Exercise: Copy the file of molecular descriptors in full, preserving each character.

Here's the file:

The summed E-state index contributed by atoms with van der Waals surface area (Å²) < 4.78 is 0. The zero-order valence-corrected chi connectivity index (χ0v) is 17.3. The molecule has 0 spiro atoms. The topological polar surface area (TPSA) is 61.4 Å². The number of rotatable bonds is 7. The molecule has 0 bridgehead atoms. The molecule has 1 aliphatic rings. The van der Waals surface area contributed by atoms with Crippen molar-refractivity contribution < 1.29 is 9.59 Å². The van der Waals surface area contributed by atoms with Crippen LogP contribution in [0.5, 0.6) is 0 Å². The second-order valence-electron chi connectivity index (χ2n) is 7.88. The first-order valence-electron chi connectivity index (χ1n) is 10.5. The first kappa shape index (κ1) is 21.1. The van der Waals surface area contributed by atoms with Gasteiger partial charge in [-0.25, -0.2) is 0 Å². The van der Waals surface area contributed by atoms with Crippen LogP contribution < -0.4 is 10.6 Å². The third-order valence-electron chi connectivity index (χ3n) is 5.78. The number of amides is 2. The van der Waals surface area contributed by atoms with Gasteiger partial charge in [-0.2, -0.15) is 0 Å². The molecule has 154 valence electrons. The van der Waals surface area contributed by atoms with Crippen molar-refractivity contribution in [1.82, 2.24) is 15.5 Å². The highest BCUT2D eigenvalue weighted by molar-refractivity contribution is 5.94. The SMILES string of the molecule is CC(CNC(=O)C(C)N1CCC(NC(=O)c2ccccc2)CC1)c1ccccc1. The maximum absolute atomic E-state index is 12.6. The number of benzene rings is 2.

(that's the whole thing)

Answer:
The summed E-state index contributed by atoms with van der Waals surface area (Å²) < 4.78 is 0. The zero-order valence-corrected chi connectivity index (χ0v) is 17.3. The molecule has 0 spiro atoms. The topological polar surface area (TPSA) is 61.4 Å². The number of rotatable bonds is 7. The molecule has 0 bridgehead atoms. The molecule has 1 aliphatic rings. The van der Waals surface area contributed by atoms with Crippen molar-refractivity contribution < 1.29 is 9.59 Å². The van der Waals surface area contributed by atoms with Crippen LogP contribution in [0.5, 0.6) is 0 Å². The second-order valence-electron chi connectivity index (χ2n) is 7.88. The first-order valence-electron chi connectivity index (χ1n) is 10.5. The first kappa shape index (κ1) is 21.1. The van der Waals surface area contributed by atoms with Gasteiger partial charge in [-0.25, -0.2) is 0 Å². The van der Waals surface area contributed by atoms with Crippen LogP contribution < -0.4 is 10.6 Å². The third-order valence-electron chi connectivity index (χ3n) is 5.78. The number of amides is 2. The van der Waals surface area contributed by atoms with Gasteiger partial charge in [-0.2, -0.15) is 0 Å². The molecule has 154 valence electrons. The van der Waals surface area contributed by atoms with Crippen molar-refractivity contribution in [1.82, 2.24) is 15.5 Å². The highest BCUT2D eigenvalue weighted by molar-refractivity contribution is 5.94. The SMILES string of the molecule is CC(CNC(=O)C(C)N1CCC(NC(=O)c2ccccc2)CC1)c1ccccc1. The maximum absolute atomic E-state index is 12.6. The number of benzene rings is 2.